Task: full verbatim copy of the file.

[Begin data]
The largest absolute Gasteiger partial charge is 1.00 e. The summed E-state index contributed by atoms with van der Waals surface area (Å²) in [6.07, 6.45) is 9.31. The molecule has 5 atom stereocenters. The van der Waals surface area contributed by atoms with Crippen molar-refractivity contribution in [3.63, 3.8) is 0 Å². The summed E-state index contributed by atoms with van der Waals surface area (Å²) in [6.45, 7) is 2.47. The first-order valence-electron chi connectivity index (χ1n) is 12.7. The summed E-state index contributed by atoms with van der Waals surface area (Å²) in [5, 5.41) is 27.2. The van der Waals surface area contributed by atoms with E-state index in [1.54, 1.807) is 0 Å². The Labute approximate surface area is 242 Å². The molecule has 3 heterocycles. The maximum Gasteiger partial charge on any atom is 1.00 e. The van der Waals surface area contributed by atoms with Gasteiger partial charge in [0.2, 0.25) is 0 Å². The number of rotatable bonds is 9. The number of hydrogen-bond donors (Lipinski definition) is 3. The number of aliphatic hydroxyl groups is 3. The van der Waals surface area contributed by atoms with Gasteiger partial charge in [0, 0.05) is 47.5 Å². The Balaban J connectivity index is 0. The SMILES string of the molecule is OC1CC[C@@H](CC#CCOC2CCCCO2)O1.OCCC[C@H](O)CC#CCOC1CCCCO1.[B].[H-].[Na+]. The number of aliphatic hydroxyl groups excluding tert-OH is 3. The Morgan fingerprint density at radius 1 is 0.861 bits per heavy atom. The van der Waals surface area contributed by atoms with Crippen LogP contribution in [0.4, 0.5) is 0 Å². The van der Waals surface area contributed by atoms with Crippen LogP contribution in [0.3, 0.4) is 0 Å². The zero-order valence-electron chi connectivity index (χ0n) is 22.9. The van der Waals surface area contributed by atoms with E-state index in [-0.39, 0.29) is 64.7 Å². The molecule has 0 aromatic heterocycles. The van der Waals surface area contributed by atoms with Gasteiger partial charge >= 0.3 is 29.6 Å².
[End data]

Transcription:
The largest absolute Gasteiger partial charge is 1.00 e. The summed E-state index contributed by atoms with van der Waals surface area (Å²) in [6.07, 6.45) is 9.31. The molecule has 5 atom stereocenters. The van der Waals surface area contributed by atoms with Crippen molar-refractivity contribution in [3.63, 3.8) is 0 Å². The summed E-state index contributed by atoms with van der Waals surface area (Å²) in [6.45, 7) is 2.47. The first-order valence-electron chi connectivity index (χ1n) is 12.7. The summed E-state index contributed by atoms with van der Waals surface area (Å²) in [5, 5.41) is 27.2. The van der Waals surface area contributed by atoms with E-state index in [1.54, 1.807) is 0 Å². The Labute approximate surface area is 242 Å². The molecule has 3 heterocycles. The maximum Gasteiger partial charge on any atom is 1.00 e. The van der Waals surface area contributed by atoms with Gasteiger partial charge in [0.2, 0.25) is 0 Å². The number of rotatable bonds is 9. The number of hydrogen-bond donors (Lipinski definition) is 3. The number of aliphatic hydroxyl groups is 3. The van der Waals surface area contributed by atoms with Gasteiger partial charge in [0, 0.05) is 47.5 Å². The Balaban J connectivity index is 0. The SMILES string of the molecule is OC1CC[C@@H](CC#CCOC2CCCCO2)O1.OCCC[C@H](O)CC#CCOC1CCCCO1.[B].[H-].[Na+]. The number of aliphatic hydroxyl groups excluding tert-OH is 3. The Morgan fingerprint density at radius 1 is 0.861 bits per heavy atom. The van der Waals surface area contributed by atoms with Crippen LogP contribution in [0.4, 0.5) is 0 Å². The van der Waals surface area contributed by atoms with Crippen LogP contribution in [0.3, 0.4) is 0 Å². The zero-order valence-electron chi connectivity index (χ0n) is 22.9. The van der Waals surface area contributed by atoms with E-state index in [-0.39, 0.29) is 64.7 Å². The molecule has 0 aromatic heterocycles. The van der Waals surface area contributed by atoms with Gasteiger partial charge >= 0.3 is 29.6 Å².